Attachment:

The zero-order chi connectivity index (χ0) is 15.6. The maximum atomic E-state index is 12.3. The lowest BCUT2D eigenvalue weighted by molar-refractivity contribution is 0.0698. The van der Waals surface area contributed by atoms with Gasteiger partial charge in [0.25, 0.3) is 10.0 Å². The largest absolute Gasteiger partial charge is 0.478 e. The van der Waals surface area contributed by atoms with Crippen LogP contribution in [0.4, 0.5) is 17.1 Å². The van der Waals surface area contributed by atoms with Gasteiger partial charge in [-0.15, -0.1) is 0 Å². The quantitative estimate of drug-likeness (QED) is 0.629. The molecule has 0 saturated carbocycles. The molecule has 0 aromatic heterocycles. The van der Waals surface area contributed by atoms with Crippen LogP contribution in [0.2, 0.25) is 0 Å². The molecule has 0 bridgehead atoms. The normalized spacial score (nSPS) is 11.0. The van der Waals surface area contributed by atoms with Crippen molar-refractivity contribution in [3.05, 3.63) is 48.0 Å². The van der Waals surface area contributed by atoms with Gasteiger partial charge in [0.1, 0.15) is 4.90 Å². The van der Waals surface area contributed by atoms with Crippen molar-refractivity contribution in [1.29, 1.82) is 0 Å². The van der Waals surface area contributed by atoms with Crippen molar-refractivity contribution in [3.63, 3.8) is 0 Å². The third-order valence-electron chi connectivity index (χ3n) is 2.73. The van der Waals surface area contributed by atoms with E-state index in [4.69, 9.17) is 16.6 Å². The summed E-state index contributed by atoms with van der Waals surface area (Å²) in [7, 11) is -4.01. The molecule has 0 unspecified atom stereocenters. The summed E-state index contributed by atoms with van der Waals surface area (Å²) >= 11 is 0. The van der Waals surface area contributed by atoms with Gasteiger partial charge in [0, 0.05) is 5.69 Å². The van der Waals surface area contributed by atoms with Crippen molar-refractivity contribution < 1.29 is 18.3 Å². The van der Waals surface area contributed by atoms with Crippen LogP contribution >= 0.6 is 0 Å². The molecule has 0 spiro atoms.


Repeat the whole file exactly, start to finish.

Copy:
The zero-order chi connectivity index (χ0) is 15.6. The maximum atomic E-state index is 12.3. The lowest BCUT2D eigenvalue weighted by molar-refractivity contribution is 0.0698. The van der Waals surface area contributed by atoms with Gasteiger partial charge in [0.25, 0.3) is 10.0 Å². The largest absolute Gasteiger partial charge is 0.478 e. The van der Waals surface area contributed by atoms with Crippen LogP contribution in [0.4, 0.5) is 17.1 Å². The van der Waals surface area contributed by atoms with Gasteiger partial charge in [-0.15, -0.1) is 0 Å². The quantitative estimate of drug-likeness (QED) is 0.629. The molecule has 0 saturated carbocycles. The molecule has 0 aromatic heterocycles. The van der Waals surface area contributed by atoms with Crippen LogP contribution in [0.2, 0.25) is 0 Å². The molecule has 0 bridgehead atoms. The normalized spacial score (nSPS) is 11.0. The van der Waals surface area contributed by atoms with Crippen molar-refractivity contribution in [3.05, 3.63) is 48.0 Å². The van der Waals surface area contributed by atoms with Gasteiger partial charge in [0.1, 0.15) is 4.90 Å². The van der Waals surface area contributed by atoms with Crippen molar-refractivity contribution in [1.29, 1.82) is 0 Å². The van der Waals surface area contributed by atoms with Crippen molar-refractivity contribution in [3.63, 3.8) is 0 Å². The third-order valence-electron chi connectivity index (χ3n) is 2.73. The van der Waals surface area contributed by atoms with E-state index in [4.69, 9.17) is 16.6 Å². The summed E-state index contributed by atoms with van der Waals surface area (Å²) in [7, 11) is -4.01. The molecule has 0 unspecified atom stereocenters. The summed E-state index contributed by atoms with van der Waals surface area (Å²) >= 11 is 0. The van der Waals surface area contributed by atoms with Gasteiger partial charge in [0, 0.05) is 5.69 Å². The van der Waals surface area contributed by atoms with Crippen molar-refractivity contribution < 1.29 is 18.3 Å². The van der Waals surface area contributed by atoms with Crippen LogP contribution >= 0.6 is 0 Å². The molecule has 0 spiro atoms.